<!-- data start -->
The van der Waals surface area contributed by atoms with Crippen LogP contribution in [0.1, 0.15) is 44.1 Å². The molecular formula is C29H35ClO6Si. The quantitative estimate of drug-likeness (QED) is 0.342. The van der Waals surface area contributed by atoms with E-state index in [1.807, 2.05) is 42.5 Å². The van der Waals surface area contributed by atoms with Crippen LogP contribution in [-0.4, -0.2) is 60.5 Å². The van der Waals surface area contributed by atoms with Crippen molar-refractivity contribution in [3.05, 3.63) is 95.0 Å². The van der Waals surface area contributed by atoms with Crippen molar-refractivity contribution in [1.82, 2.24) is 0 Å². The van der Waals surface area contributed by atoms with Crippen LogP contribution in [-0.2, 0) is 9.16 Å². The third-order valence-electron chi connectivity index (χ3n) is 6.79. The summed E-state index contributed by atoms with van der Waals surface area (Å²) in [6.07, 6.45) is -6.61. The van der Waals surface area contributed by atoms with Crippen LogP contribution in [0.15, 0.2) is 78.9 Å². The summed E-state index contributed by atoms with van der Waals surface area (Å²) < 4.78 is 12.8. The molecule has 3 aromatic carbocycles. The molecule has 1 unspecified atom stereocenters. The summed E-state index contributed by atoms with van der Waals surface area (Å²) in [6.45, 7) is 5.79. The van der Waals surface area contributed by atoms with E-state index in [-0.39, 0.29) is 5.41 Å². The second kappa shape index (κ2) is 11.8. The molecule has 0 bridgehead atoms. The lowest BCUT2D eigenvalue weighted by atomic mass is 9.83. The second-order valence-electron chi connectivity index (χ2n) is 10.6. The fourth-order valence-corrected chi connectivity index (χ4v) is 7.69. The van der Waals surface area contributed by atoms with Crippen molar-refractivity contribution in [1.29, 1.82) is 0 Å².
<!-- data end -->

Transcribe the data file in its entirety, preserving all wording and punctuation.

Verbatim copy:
The van der Waals surface area contributed by atoms with Crippen LogP contribution in [0.1, 0.15) is 44.1 Å². The molecular formula is C29H35ClO6Si. The quantitative estimate of drug-likeness (QED) is 0.342. The van der Waals surface area contributed by atoms with E-state index in [1.807, 2.05) is 42.5 Å². The van der Waals surface area contributed by atoms with Crippen LogP contribution in [-0.4, -0.2) is 60.5 Å². The van der Waals surface area contributed by atoms with Crippen molar-refractivity contribution in [3.05, 3.63) is 95.0 Å². The van der Waals surface area contributed by atoms with Crippen molar-refractivity contribution in [1.82, 2.24) is 0 Å². The van der Waals surface area contributed by atoms with Crippen LogP contribution in [-0.2, 0) is 9.16 Å². The third-order valence-electron chi connectivity index (χ3n) is 6.79. The summed E-state index contributed by atoms with van der Waals surface area (Å²) in [6.07, 6.45) is -6.61. The van der Waals surface area contributed by atoms with Crippen LogP contribution in [0.15, 0.2) is 78.9 Å². The summed E-state index contributed by atoms with van der Waals surface area (Å²) < 4.78 is 12.8. The molecule has 3 aromatic carbocycles. The molecule has 1 unspecified atom stereocenters. The summed E-state index contributed by atoms with van der Waals surface area (Å²) in [6.45, 7) is 5.79. The van der Waals surface area contributed by atoms with E-state index in [-0.39, 0.29) is 5.41 Å². The second kappa shape index (κ2) is 11.8. The molecule has 0 bridgehead atoms. The lowest BCUT2D eigenvalue weighted by atomic mass is 9.83. The second-order valence-electron chi connectivity index (χ2n) is 10.6. The fourth-order valence-corrected chi connectivity index (χ4v) is 7.69. The van der Waals surface area contributed by atoms with Crippen molar-refractivity contribution in [1.29, 1.82) is 0 Å².